c. The Lu(a-b-) phenotype can be caused by two different genetic situations. It
can be produced by either one independently segregating dominant gene or
homozygosity at the Lutheran locus for amorphic genes. The name In(Lu) has been
suggested for the rare inhibitor gene that prevents normal expression of the Lutheran
genes in the dominant Lu(a-b-) phenotype.
d. Lutheran system antibodies are rare, and there is very little evidence that they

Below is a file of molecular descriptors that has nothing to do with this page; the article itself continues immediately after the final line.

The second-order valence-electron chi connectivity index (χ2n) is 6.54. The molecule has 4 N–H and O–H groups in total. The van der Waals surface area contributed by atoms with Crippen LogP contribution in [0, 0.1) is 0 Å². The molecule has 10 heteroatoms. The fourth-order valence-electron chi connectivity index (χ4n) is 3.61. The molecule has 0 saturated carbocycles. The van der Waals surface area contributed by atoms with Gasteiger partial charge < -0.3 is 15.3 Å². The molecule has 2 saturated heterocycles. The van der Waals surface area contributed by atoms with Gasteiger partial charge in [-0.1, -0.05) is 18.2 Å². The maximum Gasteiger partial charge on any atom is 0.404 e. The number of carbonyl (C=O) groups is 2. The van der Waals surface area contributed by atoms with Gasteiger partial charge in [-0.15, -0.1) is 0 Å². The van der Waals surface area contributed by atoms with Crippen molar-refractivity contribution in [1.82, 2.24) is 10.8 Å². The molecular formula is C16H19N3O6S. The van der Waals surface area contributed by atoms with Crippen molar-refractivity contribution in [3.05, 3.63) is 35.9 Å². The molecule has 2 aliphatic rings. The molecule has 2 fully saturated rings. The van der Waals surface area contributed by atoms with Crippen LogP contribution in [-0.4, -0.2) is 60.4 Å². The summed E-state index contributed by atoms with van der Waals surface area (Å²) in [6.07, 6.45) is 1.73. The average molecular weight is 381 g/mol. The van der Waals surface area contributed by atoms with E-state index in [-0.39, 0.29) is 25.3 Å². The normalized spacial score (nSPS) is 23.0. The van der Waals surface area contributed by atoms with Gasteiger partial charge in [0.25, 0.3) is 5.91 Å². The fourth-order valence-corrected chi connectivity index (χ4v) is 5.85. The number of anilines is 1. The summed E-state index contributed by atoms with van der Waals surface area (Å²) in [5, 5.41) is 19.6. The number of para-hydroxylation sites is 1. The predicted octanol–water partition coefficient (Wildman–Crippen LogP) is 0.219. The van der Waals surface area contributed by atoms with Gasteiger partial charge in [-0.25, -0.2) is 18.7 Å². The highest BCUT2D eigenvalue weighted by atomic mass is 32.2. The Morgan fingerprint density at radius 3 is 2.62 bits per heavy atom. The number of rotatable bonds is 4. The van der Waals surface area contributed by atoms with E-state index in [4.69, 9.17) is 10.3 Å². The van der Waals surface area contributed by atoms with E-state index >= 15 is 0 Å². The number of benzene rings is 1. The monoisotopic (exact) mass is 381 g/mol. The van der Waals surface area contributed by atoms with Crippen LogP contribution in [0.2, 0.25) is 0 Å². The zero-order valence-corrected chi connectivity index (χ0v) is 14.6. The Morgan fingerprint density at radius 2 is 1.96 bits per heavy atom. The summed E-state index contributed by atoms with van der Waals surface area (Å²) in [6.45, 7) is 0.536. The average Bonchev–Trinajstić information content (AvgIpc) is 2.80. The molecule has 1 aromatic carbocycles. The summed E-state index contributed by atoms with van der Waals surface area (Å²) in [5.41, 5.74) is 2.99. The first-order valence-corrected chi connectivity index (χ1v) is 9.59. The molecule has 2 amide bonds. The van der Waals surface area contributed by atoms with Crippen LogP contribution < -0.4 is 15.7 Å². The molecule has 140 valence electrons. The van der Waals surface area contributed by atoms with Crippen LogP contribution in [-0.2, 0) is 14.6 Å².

have ever caused hemolytic transfusion reactions or hemolytic disease of the newborn.
Most examples of anti-Lua and some anti-Lub will agglutinate saline-suspended red
blood cells, causing small-to-moderate-sized, loosely agglutinated clumps of cells
superimposed on a background of unagglutinated red blood cells. Most anti-Lub and
occasional anti-Lua react by the antiglobulin test.
e. Additional information is given in Tables 2-30 through 2-33.